Generating liquidity in DeFi 1.0
New DeFi projects and protocols that issue their own native tokens need to create liquidity around them to broaden market interest and raise capital. The most common strategy is to use liquidity mining as a rewards program for early adopters. The idea is that a user provides an even amount for each token in a trading pair. Afterwards, they can stake the Liquidity Provider (LP) tokens for high Annual Percentage Yields (APY), paid out in the native newly issued token.
As the APY rewards generated use newly minted tokens, liquidity mining increases the supply of the token. And as basic economics entail, increasing token supply tends to lower the trading price of the token. Adding to that, the APY usually starts off astronomically high, only to drop rapidly by the hour as more liquidity providers join the pool.
Consequently, liquidity mining is often only temporarily attractive for users. According to nansen.ai on the loyalty of users in popular yield farming contracts, only 25% of users stay longer than 30 days on the same contract. And the behaviour makes sense once you consider that the newly minted coins are often quick to sell as users try their best to avoid impermanent loss – that moment when money is lost due to the depreciation or reduced opportunity cost of assets that are locked in pools. Some protocols put in place vesting periods to lock in liquidity, but this only postpones the same issue.
This translates to a system that is not very sustainable in the long run. Liquidity is therefore one of the key issues DeFi 2.0 aims to solve.
What is DeFi 2.0?
DeFi 2.0 is the 2nd generation of projects and protocols developing ways to solve the liquidity mining problem, like the Liquidity as a Service (LaaS) model, or separating liquid asset contributions from volatile tokens in a bid to eliminate impermanent loss. Let’s look at a few of these DeFi 2.0 projects to understand how the new liquidity model works.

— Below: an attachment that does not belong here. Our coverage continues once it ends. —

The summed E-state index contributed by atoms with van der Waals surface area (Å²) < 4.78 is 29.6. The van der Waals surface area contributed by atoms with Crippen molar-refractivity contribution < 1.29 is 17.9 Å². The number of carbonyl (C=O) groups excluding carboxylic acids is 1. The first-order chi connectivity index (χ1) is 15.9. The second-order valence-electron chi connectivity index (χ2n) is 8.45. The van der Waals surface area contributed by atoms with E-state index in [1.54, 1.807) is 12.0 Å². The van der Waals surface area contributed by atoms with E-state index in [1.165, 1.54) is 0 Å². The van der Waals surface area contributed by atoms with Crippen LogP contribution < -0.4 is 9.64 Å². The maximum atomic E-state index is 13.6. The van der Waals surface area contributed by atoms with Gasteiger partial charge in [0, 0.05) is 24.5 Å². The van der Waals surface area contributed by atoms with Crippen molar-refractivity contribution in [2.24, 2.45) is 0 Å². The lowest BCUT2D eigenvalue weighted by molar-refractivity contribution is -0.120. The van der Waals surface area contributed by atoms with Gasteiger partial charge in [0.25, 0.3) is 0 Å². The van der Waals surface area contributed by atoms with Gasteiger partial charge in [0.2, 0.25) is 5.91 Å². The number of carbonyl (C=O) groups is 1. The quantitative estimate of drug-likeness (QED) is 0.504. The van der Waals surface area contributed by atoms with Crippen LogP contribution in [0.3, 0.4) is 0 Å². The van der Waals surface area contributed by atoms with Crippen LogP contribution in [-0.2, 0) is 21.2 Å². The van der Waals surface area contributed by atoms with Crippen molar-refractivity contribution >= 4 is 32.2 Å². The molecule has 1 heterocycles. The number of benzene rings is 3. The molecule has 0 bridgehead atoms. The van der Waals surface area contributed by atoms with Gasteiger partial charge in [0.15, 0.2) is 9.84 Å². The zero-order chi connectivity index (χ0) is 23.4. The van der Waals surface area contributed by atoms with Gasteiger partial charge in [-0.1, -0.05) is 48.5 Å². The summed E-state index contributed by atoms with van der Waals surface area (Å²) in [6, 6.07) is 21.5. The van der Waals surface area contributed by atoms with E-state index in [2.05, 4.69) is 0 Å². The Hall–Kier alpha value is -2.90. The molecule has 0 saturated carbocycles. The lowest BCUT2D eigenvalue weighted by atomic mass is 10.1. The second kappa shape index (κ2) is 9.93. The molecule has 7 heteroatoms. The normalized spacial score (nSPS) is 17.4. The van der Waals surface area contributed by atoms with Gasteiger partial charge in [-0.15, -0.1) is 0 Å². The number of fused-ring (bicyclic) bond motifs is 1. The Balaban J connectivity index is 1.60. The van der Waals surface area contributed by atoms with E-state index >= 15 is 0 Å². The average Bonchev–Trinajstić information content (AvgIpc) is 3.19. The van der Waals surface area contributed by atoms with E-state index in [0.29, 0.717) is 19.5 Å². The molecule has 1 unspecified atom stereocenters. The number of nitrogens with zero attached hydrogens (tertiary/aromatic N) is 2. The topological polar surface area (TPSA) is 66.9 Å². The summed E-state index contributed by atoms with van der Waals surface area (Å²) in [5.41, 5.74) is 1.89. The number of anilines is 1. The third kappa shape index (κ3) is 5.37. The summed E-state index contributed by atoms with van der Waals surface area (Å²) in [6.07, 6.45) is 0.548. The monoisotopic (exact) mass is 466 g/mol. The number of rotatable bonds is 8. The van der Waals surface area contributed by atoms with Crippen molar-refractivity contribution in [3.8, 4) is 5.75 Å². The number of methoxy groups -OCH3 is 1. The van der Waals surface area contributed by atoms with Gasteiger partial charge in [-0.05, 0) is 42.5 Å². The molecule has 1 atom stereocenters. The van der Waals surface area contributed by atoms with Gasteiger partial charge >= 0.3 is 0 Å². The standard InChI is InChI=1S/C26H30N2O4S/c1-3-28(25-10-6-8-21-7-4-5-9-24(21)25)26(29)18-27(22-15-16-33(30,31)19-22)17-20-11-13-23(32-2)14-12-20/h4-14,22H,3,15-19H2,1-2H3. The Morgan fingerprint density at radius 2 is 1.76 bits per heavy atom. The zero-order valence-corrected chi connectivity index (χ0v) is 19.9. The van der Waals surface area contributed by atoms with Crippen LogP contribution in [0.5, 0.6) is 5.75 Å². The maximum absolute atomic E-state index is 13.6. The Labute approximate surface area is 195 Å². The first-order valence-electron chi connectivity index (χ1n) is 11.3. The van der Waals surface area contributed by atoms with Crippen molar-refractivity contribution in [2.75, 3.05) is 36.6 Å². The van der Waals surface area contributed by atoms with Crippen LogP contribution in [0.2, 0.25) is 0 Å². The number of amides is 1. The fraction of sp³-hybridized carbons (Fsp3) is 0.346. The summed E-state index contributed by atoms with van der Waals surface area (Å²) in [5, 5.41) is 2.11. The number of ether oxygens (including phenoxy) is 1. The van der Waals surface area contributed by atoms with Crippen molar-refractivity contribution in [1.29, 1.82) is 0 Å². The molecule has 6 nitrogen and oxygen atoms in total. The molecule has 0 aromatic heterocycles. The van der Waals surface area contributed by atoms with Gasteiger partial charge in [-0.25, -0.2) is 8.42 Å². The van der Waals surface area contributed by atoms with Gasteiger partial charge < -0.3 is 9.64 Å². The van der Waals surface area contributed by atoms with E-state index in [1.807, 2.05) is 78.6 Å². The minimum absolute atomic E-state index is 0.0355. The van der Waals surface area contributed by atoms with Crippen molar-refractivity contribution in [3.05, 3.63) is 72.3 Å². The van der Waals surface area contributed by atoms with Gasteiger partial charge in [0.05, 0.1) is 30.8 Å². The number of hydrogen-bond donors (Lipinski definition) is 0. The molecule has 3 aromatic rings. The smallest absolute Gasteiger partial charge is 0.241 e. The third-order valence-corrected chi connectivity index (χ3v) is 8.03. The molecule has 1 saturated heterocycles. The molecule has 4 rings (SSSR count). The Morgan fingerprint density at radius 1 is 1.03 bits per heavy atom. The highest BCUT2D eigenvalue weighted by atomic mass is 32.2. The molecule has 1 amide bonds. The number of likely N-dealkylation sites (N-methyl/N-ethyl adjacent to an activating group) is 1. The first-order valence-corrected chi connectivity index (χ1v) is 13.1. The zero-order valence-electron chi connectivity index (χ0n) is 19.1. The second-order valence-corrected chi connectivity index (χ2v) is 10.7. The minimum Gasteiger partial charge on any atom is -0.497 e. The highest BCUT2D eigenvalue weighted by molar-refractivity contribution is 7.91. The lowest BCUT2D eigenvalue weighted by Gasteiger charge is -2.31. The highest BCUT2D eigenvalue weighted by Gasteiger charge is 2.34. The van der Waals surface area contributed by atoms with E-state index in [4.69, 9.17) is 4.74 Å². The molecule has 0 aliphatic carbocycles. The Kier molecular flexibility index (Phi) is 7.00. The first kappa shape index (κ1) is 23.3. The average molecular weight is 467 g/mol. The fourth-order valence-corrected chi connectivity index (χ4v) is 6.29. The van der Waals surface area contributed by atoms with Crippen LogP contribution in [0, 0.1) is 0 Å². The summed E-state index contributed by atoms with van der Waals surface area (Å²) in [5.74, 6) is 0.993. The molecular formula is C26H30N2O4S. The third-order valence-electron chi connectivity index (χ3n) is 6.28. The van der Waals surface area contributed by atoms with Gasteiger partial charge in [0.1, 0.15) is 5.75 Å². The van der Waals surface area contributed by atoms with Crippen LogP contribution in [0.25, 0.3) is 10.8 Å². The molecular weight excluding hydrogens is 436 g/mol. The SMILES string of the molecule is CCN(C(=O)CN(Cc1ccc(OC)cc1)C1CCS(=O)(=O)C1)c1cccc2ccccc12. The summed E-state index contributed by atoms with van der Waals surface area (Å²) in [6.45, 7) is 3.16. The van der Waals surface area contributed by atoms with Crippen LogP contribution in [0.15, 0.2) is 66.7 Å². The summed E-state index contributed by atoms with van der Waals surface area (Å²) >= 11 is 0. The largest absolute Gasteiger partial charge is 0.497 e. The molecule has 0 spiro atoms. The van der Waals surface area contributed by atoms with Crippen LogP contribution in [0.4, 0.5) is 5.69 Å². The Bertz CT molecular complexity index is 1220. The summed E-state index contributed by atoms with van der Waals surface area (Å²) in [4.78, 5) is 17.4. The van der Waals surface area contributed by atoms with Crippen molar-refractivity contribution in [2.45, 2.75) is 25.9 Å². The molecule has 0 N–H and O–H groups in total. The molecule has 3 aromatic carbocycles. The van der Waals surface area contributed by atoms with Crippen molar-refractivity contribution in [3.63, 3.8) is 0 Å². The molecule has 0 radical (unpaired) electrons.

OlympusDao is an algorithmic currency protocol that aims to become a stable crypto-native currency. While it sounds like another algorithmic stablecoin, the project ecosystem operates more like a central bank since it uses reserve assets like DAI stablecoin to manage its price.
The goal of this DeFi 2.0 project is to achieve price stability while maintaining a floating market-driven price. The biggest difference between OHM and stablecoins like USDC is that OHM is backed – but not pegged – to a certain price. This mechanism is similar to FEI, but the key difference is that FEI maintains a 1:1 peg to the US dollar, while Olympus allows its token to float.
Users can stake OHM, which reduces the circulating supply, while using the newly-acquired liquid assets to mint corresponding new OHM tokens and to reward stakers. The tokenomics were designed to encourage users to keep staking and to keep providing liquidity instead of dumping the token.
Tokemak (TOKE) is DeFi 2.0 project which offers a single-side staking solution that accepts ETH and USDC staking. The protocol then deploys these assets in voting pools, where TOKE is paired with other volatile tokens selected by TOKE holders. These are supposed to offset any effects of impermanent loss for liquidity providers by distributing the fees the protocol earns and the remaining yields according to token emissions.
New TOKE tokens are minted if fees fail to cover impermanent loss, placing responsibility on the TOKE DAO community. DeFi projects going live can generate liquidity for their newly issued native token by activating a TOKE pool and providing initial liquidity to the pool.
This DeFi 2.0 project is using another model to offset impermanent loss, incentivizing liquidity providers to take long-term positions. Ondo Finance gives users the choice between downside protections and enhanced returns, splitting pools and LP assets into multiple investment classes: A primary asset that receives a fixed yield and a volatile asset with a variable but higher APY, both with compounding by default. The liquid asset’s yield is prioritized, impermanent loss is negated, and all the remaining yields go to volatile asset contributors.
What’s in store for DeFi 2.0?
It’s too soon to tell what other projects will come from the DeFi 2.0 development. While liquidity is a major issue that needs to be improved, it is certainly not the only aspect. Thanks to the interoperability of the DeFi ecosystem, we already have incredibly complex solutions and products that build on other protocols through mechanisms like auto-compounding, reward token recycling, and even complex cross-chain yield optimization. These complex solutions are used to generate maximum yields.
Thanks to the modular design of DeFi, improved functionalities in new protocols do not necessarily mean existing protocols lose market share. If anything, DeFi 2.0 will only attract more total value locked (TVL) across DeFi.
DeFi’s sizzling hot boom started years ago, but the heatwave it is riding on is long from over.